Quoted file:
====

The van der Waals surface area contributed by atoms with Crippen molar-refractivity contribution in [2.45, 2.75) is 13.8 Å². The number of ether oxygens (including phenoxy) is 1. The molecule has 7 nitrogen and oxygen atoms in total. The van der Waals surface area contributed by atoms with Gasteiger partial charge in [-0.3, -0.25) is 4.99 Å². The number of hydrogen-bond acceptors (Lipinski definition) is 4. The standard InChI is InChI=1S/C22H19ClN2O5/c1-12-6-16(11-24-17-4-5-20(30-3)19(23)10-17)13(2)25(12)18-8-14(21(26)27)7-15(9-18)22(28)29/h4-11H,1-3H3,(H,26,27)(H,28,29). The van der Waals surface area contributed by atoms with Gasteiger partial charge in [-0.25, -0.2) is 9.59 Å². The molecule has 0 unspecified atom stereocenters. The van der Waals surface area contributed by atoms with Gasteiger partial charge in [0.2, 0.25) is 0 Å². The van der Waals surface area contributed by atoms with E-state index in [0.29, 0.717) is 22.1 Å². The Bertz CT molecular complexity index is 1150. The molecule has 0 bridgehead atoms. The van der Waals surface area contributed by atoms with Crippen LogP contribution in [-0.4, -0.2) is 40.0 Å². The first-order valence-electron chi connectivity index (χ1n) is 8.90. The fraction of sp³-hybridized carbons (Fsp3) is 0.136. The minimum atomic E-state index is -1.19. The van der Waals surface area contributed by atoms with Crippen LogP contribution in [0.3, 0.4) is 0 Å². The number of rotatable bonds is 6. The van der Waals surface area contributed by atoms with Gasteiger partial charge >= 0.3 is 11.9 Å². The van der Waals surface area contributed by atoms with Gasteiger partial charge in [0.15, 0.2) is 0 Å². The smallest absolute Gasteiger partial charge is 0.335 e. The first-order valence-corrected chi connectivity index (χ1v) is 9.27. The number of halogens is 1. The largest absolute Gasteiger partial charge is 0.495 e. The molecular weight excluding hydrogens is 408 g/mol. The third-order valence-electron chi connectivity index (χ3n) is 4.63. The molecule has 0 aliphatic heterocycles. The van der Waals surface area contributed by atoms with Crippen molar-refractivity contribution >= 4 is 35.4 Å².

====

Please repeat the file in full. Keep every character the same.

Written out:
The van der Waals surface area contributed by atoms with Crippen molar-refractivity contribution in [2.45, 2.75) is 13.8 Å². The number of ether oxygens (including phenoxy) is 1. The molecule has 7 nitrogen and oxygen atoms in total. The van der Waals surface area contributed by atoms with Gasteiger partial charge in [-0.3, -0.25) is 4.99 Å². The number of hydrogen-bond acceptors (Lipinski definition) is 4. The standard InChI is InChI=1S/C22H19ClN2O5/c1-12-6-16(11-24-17-4-5-20(30-3)19(23)10-17)13(2)25(12)18-8-14(21(26)27)7-15(9-18)22(28)29/h4-11H,1-3H3,(H,26,27)(H,28,29). The van der Waals surface area contributed by atoms with Gasteiger partial charge in [-0.25, -0.2) is 9.59 Å². The molecule has 0 unspecified atom stereocenters. The van der Waals surface area contributed by atoms with Gasteiger partial charge in [0.2, 0.25) is 0 Å². The van der Waals surface area contributed by atoms with E-state index in [0.29, 0.717) is 22.1 Å². The Bertz CT molecular complexity index is 1150. The molecule has 0 bridgehead atoms. The van der Waals surface area contributed by atoms with Crippen LogP contribution in [-0.4, -0.2) is 40.0 Å². The first-order valence-electron chi connectivity index (χ1n) is 8.90. The fraction of sp³-hybridized carbons (Fsp3) is 0.136. The minimum atomic E-state index is -1.19. The van der Waals surface area contributed by atoms with Crippen LogP contribution in [0.3, 0.4) is 0 Å². The number of rotatable bonds is 6. The van der Waals surface area contributed by atoms with Gasteiger partial charge >= 0.3 is 11.9 Å². The van der Waals surface area contributed by atoms with Gasteiger partial charge in [0.15, 0.2) is 0 Å². The smallest absolute Gasteiger partial charge is 0.335 e. The first-order valence-corrected chi connectivity index (χ1v) is 9.27. The number of halogens is 1. The largest absolute Gasteiger partial charge is 0.495 e. The molecular weight excluding hydrogens is 408 g/mol. The third-order valence-electron chi connectivity index (χ3n) is 4.63. The molecule has 0 aliphatic heterocycles. The van der Waals surface area contributed by atoms with Crippen molar-refractivity contribution >= 4 is 35.4 Å².